State income tax cut to take effect Jan. 1

Published 5:54 pm Tuesday, January 2, 2024

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ATLANTA – A $1 billion election-year tax cut the Republican-controlled General Assembly passed last year will take effect on New Year’s Day.

For now, the phased-in tax cut sets the state income tax rate for 2024 at a flat 5.49%, down from the current 5.75%. The tax rate will continue to decline annually, arriving at 4.99% in 2029.

However, Gov. Brian Kemp announced earlier this month that he plans to ask lawmakers to accelerate the reductions by one year. If legislators agree, the tax rate for 2024 would be set at 5.39%.

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Supporters say across-the-board tax cuts are more effective at creating jobs than the assortment of tax credits and exemptions for specific industries the General Assembly has passed over the years.

“When you do it broad-based, you’re not giving any favoritism,” said Kyle Wingfield, president and CEO of the Georgia Public Policy Foundation, a think tank that advocates free-market approaches to public-policy issues. “It takes the politics out of the policy.”

Wingfield said targeted tax relief also fails to benefit new industries that public policymakers can’t foresee.

“When you do more of a targeted approach, you’re giving tax relief to a company or industry you already know about,” he said. “With broad-based tax relief, you’re encouraging people out there who are creating the next company that will turn into a large employer.”

With Kemp and all 236 seats in the Georgia House and Senate on the ballot last year, the tax cut proved extremely popular. Only two House Democrats voted against it on the final day of the 2022 legislative session.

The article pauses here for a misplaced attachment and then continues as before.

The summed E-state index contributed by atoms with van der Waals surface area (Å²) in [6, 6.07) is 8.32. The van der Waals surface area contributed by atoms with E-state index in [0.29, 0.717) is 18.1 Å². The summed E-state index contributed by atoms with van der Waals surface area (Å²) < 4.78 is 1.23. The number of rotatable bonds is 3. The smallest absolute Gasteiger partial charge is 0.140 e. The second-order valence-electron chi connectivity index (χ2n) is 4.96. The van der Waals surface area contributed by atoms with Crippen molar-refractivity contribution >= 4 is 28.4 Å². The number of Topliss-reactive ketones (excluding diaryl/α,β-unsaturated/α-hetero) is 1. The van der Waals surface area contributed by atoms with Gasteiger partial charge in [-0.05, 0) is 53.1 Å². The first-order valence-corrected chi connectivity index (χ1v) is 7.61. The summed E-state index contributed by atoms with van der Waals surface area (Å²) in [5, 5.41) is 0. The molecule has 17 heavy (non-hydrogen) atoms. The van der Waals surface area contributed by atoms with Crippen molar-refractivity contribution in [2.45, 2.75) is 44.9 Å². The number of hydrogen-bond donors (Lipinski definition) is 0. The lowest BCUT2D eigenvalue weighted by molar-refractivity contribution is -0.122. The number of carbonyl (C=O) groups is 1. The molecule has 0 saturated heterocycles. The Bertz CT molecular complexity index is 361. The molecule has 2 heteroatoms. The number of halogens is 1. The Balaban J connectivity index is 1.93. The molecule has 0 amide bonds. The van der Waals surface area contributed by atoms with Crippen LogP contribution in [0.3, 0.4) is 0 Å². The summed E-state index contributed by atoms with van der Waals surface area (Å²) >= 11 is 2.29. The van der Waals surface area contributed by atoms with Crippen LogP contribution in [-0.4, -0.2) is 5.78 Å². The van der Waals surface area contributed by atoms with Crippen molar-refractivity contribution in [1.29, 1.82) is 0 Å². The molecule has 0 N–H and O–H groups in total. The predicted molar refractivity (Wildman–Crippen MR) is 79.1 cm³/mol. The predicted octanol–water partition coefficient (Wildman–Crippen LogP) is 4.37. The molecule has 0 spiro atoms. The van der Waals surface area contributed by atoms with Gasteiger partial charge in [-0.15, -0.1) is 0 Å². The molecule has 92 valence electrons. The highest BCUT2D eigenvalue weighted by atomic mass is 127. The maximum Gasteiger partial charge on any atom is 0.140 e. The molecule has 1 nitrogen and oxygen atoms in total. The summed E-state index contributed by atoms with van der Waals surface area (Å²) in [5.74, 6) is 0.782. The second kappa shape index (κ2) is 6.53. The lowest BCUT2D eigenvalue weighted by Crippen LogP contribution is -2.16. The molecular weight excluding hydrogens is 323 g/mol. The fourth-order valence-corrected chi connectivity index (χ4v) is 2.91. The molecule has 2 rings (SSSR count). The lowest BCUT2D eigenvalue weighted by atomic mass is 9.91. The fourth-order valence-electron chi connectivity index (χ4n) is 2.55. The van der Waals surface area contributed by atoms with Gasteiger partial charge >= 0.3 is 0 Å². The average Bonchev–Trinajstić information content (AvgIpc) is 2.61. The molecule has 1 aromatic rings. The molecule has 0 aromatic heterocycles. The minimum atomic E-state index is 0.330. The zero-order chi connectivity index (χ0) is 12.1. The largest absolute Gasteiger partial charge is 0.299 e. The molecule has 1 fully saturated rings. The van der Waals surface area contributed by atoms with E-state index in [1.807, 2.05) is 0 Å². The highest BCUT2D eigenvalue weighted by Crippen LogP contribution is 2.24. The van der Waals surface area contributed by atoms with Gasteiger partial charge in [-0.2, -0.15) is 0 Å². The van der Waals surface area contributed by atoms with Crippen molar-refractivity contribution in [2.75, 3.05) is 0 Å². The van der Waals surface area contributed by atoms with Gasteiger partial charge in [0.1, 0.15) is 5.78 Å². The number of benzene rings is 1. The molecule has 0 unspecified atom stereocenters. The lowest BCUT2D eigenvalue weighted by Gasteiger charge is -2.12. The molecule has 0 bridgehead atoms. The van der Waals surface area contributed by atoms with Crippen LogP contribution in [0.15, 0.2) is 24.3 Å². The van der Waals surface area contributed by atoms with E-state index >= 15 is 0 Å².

But the bill drew 13 “no” votes from Democrats in the 56-member state Senate. Opponents cited an analysis by the left-leaning Georgia Budget and Policy Institute that House Bill 1437 would actually raise taxes on about 10% of taxpayers, while $620 million of the $1 billion tax cut would benefit only the top 20% of taxpayers.

“We are effectively raising taxes on the working poor,” then-Democratic Rep. Matthew Wilson of Brookhaven said at the time.

Wilson voted against the bill the first time it hit the House floor but in favor of it when it returned for a final vote on the last day of the session.

Republicans pushed back on the argument that the legislation would raise taxes on low-income Georgians.

“We haven’t been able to find anyone who pays more,” House Ways and Means Committee Chairman Shaw Blackmon, R-Bonaire, the bill’s chief sponsor, said on the House floor the day the bill gained final passage. “Everybody pays zero or less under this plan.”

Now, Kemp is calling on the General Assembly to speed up the tax cut by moving the 5.39% state income tax rate due to take effect in 2025 to 2024.

Georgia can easily afford accelerating the tax relief. The state has built up a surplus of $16 billion during the last few years, including $11 billion in undesignated funds.

 “Thanks to our conservative budgeting and strong state economy built on business-friendly policies, we are well-positioned to move the timeline up and put more money where it belongs – back into Georgians’ pockets,” Kemp said in announcing the proposal earlier this month.

The 2024 session of the General Assembly will begin Jan. 8.